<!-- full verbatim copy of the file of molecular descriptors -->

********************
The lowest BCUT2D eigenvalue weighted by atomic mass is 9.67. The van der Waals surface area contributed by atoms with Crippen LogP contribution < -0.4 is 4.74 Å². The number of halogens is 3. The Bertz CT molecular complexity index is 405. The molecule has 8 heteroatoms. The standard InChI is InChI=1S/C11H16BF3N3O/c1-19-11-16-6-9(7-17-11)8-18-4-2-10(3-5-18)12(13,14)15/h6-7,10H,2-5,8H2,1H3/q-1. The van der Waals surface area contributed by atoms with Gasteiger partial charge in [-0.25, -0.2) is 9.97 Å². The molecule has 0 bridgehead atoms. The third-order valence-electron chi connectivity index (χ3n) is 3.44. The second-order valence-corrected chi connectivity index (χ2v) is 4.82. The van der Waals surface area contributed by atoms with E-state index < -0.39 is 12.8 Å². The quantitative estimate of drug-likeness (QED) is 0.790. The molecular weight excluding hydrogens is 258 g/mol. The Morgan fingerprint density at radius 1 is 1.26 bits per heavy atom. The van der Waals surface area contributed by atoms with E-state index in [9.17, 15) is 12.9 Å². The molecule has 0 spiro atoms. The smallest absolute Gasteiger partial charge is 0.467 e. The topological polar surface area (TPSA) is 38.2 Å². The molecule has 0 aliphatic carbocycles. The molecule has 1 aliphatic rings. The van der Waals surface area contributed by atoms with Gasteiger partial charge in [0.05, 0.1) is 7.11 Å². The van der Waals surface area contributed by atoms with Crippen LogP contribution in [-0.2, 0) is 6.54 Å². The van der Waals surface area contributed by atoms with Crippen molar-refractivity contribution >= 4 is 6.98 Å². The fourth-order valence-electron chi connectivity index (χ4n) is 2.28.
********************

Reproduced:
The lowest BCUT2D eigenvalue weighted by atomic mass is 9.67. The van der Waals surface area contributed by atoms with Crippen LogP contribution < -0.4 is 4.74 Å². The number of halogens is 3. The Bertz CT molecular complexity index is 405. The molecule has 8 heteroatoms. The standard InChI is InChI=1S/C11H16BF3N3O/c1-19-11-16-6-9(7-17-11)8-18-4-2-10(3-5-18)12(13,14)15/h6-7,10H,2-5,8H2,1H3/q-1. The van der Waals surface area contributed by atoms with Gasteiger partial charge in [-0.25, -0.2) is 9.97 Å². The molecule has 0 bridgehead atoms. The third-order valence-electron chi connectivity index (χ3n) is 3.44. The second-order valence-corrected chi connectivity index (χ2v) is 4.82. The van der Waals surface area contributed by atoms with E-state index < -0.39 is 12.8 Å². The quantitative estimate of drug-likeness (QED) is 0.790. The molecular weight excluding hydrogens is 258 g/mol. The Morgan fingerprint density at radius 1 is 1.26 bits per heavy atom. The van der Waals surface area contributed by atoms with E-state index in [9.17, 15) is 12.9 Å². The molecule has 0 spiro atoms. The smallest absolute Gasteiger partial charge is 0.467 e. The topological polar surface area (TPSA) is 38.2 Å². The molecule has 0 aliphatic carbocycles. The molecule has 1 aliphatic rings. The van der Waals surface area contributed by atoms with Gasteiger partial charge in [0.05, 0.1) is 7.11 Å². The van der Waals surface area contributed by atoms with Crippen LogP contribution in [-0.2, 0) is 6.54 Å². The van der Waals surface area contributed by atoms with Crippen molar-refractivity contribution >= 4 is 6.98 Å². The fourth-order valence-electron chi connectivity index (χ4n) is 2.28.